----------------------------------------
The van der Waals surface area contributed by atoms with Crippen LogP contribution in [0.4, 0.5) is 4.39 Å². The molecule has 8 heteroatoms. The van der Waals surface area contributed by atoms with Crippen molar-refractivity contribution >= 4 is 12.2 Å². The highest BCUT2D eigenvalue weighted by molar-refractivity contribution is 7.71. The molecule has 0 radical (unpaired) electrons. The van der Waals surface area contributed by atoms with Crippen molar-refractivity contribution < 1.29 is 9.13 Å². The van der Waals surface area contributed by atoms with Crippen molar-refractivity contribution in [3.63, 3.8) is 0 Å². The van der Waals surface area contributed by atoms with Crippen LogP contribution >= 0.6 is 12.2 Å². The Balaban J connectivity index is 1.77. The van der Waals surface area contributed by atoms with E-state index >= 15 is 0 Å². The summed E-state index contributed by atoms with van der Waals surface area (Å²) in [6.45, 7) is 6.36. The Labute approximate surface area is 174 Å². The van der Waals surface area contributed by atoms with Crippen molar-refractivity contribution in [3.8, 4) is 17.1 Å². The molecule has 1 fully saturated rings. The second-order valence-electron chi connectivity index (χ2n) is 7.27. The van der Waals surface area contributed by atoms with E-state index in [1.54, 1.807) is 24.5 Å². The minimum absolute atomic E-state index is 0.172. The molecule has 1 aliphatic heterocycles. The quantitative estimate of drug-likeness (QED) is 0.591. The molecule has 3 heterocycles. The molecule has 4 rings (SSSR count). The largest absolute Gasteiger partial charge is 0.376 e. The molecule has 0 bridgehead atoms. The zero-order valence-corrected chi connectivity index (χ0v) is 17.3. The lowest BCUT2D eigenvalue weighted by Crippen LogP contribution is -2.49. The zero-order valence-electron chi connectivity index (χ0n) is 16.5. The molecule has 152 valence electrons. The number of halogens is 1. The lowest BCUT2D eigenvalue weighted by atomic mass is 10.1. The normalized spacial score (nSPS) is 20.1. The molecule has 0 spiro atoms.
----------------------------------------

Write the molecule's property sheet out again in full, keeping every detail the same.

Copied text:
The van der Waals surface area contributed by atoms with Crippen LogP contribution in [0.4, 0.5) is 4.39 Å². The molecule has 8 heteroatoms. The van der Waals surface area contributed by atoms with Crippen molar-refractivity contribution >= 4 is 12.2 Å². The highest BCUT2D eigenvalue weighted by molar-refractivity contribution is 7.71. The molecule has 0 radical (unpaired) electrons. The van der Waals surface area contributed by atoms with Crippen molar-refractivity contribution < 1.29 is 9.13 Å². The van der Waals surface area contributed by atoms with Crippen molar-refractivity contribution in [3.63, 3.8) is 0 Å². The van der Waals surface area contributed by atoms with Crippen LogP contribution >= 0.6 is 12.2 Å². The Balaban J connectivity index is 1.77. The van der Waals surface area contributed by atoms with E-state index >= 15 is 0 Å². The summed E-state index contributed by atoms with van der Waals surface area (Å²) in [6.45, 7) is 6.36. The Labute approximate surface area is 174 Å². The van der Waals surface area contributed by atoms with Crippen molar-refractivity contribution in [3.8, 4) is 17.1 Å². The molecule has 1 fully saturated rings. The second-order valence-electron chi connectivity index (χ2n) is 7.27. The van der Waals surface area contributed by atoms with E-state index in [1.54, 1.807) is 24.5 Å². The minimum absolute atomic E-state index is 0.172. The molecule has 1 aliphatic heterocycles. The quantitative estimate of drug-likeness (QED) is 0.591. The molecule has 3 heterocycles. The molecule has 4 rings (SSSR count). The largest absolute Gasteiger partial charge is 0.376 e. The molecule has 0 bridgehead atoms. The zero-order valence-corrected chi connectivity index (χ0v) is 17.3. The lowest BCUT2D eigenvalue weighted by Crippen LogP contribution is -2.49. The zero-order valence-electron chi connectivity index (χ0n) is 16.5. The molecule has 152 valence electrons. The number of halogens is 1. The lowest BCUT2D eigenvalue weighted by atomic mass is 10.1. The normalized spacial score (nSPS) is 20.1. The molecule has 0 spiro atoms.